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Multiplication Standards and Practice

October 13, 2021 | Cindy Kuperus

Third graders have spent the first month of school studying multiplication. Read to find all that has been accomplished in one months’ time!

Students have marked the multiples of 2, 3, 5, 6, and 10 in hundreds charts. They’ve noticed patterns:

• “The multiples of 2 are all even.”
• “The multiples of 3 are even, odd, even, odd. They make a diagonal.”

Students are learning that 5 x 4 is 5 groups of 4 and 7 x 3 is 7 groups of 3 (or the reverse). Some students are skip counting, using repeated addition, and drawing pictures to find the products. Others are using one fact to help learn another. For example, “5 x 4 is double 5 x 2,”  or 7 x 3 is the same as 7 x 2 which is 14, plus one more 7 –21!”

They have written story problems, or a “context” for the equations. It helps become proficient in the following mathematical standard:

“Interpret products of whole numbers, e.g., interpret 5 x 7 as the total number of objects in 5 groups of 7 objects each. For example, describe a context in which a total number of objects can be expressed as 5 x 7.”

• (for 5 x 4) “There are 5 cars, and each have 4 wheels. How many wheels are there in all?”
• (for 7 x 3) “There are 7 dogs, and each have 3 spots. How many spots are there in all?”

Some contexts are fantastical! Like these:

Another standard is the following: 3.OA.7:

“Fluently multiply and divide within 100. By the end of Grade 3, know from memory all products of two one-digit numbers.”

Students are practicing with flashcards. They help each other learn strategies – such as the ones mentioned above.

There will be a copy of flashcards kept at school, and cards will be sent home next week, too. Your child will practice multiplication facts on Tuesdays and Thursdays for homework. Students need to be fluent with 2s, 5s, and 10s by mid-November, 3s and 4s by mid-March, and the rest by mid-June.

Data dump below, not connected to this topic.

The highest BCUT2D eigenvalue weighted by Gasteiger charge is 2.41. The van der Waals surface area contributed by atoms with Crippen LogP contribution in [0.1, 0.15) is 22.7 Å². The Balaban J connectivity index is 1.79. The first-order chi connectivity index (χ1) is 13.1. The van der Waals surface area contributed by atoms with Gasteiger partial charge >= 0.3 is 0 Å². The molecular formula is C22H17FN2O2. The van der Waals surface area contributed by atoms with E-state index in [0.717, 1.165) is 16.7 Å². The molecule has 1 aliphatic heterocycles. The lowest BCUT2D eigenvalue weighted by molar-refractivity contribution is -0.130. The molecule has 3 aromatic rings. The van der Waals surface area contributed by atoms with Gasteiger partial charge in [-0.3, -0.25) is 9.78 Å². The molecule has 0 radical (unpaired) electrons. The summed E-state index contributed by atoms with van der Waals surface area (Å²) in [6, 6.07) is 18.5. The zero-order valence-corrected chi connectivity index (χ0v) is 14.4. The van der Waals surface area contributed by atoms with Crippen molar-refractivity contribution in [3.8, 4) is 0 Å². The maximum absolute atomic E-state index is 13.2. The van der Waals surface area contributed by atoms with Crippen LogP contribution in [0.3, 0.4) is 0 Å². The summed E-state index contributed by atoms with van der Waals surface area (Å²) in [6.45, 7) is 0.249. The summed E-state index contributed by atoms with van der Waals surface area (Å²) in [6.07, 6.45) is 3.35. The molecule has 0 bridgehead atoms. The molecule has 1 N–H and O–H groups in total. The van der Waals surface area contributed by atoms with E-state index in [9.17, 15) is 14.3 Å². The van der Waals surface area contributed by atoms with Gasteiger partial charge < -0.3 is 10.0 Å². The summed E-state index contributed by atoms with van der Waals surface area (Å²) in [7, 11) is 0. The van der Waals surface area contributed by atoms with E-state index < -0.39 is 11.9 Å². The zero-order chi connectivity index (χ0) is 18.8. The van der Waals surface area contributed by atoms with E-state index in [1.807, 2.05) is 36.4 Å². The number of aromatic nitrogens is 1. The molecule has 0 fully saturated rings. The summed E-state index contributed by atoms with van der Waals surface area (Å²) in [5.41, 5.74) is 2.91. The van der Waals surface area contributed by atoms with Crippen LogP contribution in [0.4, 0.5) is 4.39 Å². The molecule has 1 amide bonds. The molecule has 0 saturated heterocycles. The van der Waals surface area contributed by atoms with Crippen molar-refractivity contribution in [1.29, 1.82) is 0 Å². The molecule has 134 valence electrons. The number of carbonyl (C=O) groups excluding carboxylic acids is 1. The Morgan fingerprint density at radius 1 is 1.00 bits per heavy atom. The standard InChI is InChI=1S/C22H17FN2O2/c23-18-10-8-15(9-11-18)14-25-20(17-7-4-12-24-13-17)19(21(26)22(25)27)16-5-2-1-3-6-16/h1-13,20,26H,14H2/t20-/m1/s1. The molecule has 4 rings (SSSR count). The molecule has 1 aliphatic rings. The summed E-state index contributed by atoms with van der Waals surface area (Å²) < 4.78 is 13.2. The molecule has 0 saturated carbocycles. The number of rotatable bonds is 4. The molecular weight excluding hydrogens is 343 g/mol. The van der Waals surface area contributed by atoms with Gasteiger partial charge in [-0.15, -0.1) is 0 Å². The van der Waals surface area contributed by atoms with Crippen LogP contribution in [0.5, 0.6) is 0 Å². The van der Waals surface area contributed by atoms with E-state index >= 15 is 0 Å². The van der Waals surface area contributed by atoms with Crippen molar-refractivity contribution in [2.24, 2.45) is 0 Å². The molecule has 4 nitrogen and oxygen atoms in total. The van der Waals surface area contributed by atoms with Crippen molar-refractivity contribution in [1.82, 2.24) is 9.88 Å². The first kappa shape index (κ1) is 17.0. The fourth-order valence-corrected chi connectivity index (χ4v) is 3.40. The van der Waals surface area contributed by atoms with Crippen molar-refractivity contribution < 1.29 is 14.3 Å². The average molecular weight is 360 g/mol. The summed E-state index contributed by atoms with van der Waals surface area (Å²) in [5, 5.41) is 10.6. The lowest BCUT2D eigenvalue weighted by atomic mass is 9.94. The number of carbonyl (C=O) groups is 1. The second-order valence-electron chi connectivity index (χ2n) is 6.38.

If you have any strategies to teach your child to understand multiplication facts, please pass them along. Maybe we can name a strategy after you!

Cindy Kuperus

Ms. Kuperus attended a small Lutheran grade school and has always been a student in multi-grade classrooms. She became interested in teaching, in fact, when she would assist classmates when the teacher was busy helping others. Her 5th/6th grade teacher, Mrs. Roman, encouraged her to think broadly about the world beyond their small town (population: 500), giving stickers to those who could answer a question from the World News segment from television the night before. She would be thrilled to learn that Ms. Kuperus has taught internationally in Masaya, Nicaragua, and Chengdu,China.

After graduating from Calvin College, Ms. Kuperus taught students in grades two-six for almost 10 years in Kentwood, Michigan. In 1994, Ms. Kuperus sought a teaching position in a school in the Northeast, anywhere but New Jersey. She’s now taught for over 23 years in NEW JERSEY! Two of her former students, Becca Brasser and Sam Martino, are now on staff at MSS.

Ms. Kuperus loves opportunities to travel, interact with the people, and taste the foods of the world. She’s also a person who ‘travels” with the characters in the books she reads!

It’s important to Ms. Kuperus that people’s voices are heard and that their needs for shelter and food are met. To that end, she volunteers for organizations like First Friends and the Sharing Place.

January 25, 2023